Janay Swain '06, MSW '09 (Social Work)
Foster youth have major ally in Swain
In 2010, California passed Assembly Bill 12, the California Fostering Connections to Success Act, representing milestone legislation for the state’s foster youth. The bill extended eligibility for foster care from age 18 to 21 and implemented federal support for kinship care programs, where youth live with extended family instead of strangers.
AB 12 was not only a victory for those in the foster system, but for one of the bill’s greatest advocates, Janay Swain, who pushed for three years to get it passed.
Swain worked with the foster youth advocacy organization California Youth Connection as state youth council coordinator and AB 12 implementer. She speaks nationally about the importance of policies that support foster kids, but she also talks peer-to-peer with youth about their experiences in the system in order to advocate on their behalf. She is currently a social worker with Sacramento County.
“Ultimately, the decisions that are being made are changing their lives forever,” Swain says. “A lot of times the youth voice is not heard or recognized. I knew things had to change and wanted them to have a voice.”
That voice—or lack thereof—is one she knows well. Swain is a foster child herself.
“When I was 14 years old, I was placed in foster care,” she says. “I ended up in kinship care and was able to be raised by my grandmother.” The experience motivates her to advocate for a future foster care system that strengthens extended family ties.
Swain says that youth who live with supportive extended families rather than strangers retain a valuable connection, a sense of permanency, which can improve their quality of life and secure more successful futures. Many foster kids, for example, never achieve a college education. In Swain’s case, she succeeded all the way through grad school—although working 33 hours a week and taking nearly a full load of classes were just a few of the challenges she faced during her college years.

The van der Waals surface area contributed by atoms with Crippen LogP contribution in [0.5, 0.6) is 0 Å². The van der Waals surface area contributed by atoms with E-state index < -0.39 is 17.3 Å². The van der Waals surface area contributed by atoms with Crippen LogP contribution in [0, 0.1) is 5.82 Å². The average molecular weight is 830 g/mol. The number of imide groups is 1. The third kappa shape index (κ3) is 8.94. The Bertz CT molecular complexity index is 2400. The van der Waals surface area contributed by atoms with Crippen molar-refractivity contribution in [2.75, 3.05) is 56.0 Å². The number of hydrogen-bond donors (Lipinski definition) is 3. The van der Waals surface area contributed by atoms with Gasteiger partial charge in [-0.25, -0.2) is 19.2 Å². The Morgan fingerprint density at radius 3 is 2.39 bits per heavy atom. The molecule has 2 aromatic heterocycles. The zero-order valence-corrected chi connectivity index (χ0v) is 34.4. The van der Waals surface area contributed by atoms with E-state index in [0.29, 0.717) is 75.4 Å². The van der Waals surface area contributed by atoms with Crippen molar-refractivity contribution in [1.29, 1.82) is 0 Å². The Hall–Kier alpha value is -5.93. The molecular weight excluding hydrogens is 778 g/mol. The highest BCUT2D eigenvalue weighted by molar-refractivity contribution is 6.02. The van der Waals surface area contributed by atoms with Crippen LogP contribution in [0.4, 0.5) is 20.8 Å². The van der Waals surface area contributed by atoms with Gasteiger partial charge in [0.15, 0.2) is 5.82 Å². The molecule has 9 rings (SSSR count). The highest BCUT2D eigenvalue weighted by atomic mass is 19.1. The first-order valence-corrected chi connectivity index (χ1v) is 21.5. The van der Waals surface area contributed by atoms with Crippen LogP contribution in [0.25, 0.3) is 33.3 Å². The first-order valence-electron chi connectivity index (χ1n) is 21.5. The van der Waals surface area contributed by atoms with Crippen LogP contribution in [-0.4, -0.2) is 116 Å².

“Once you get to a university, your story is so different from all those other people,” she says. “A lot of my peers had family support to pay for books or where they’re living, whereas many foster youth go at this by themselves. There was not a place for foster kids.”
A woman of action, Swain sought change. In 2006, she brought the Guardian Scholars Program to Sac State with the help of program director Joy Salvetti-Wolf. The campus support system provides financial and academic assistance and community mentors to recently emancipated students. Many mentors are Sac State alumni.
“That mentoring piece connects us to a community, a safety net or network that other students usually pick up socially,” she says. “Kids in the foster care system don’t usually have those connections.”
Guardian Scholars also offers year-round housing and transitional housing opportunities as well as emotional support and solidarity—a sense of family. In 2009, Swain was named Outstanding Youth Leader by the national support network FosterClub for her achievements and advocacy efforts to improve the lives of foster youth on a state and federal scale.
In April, she was awarded the Rising Star Award from the Sacramento State Alumni Association and the University at the 2012 Distinguished Alumni Awards.
Swain says, “I just hold on to the hope that foster youth—like any other kid who has a dream—should be able to succeed and have their dreams come true.”
This article was originally published in the September 2012 edition of Connection.
This video was produced by Sacramento State's Office of Public Affairs, published June 2012.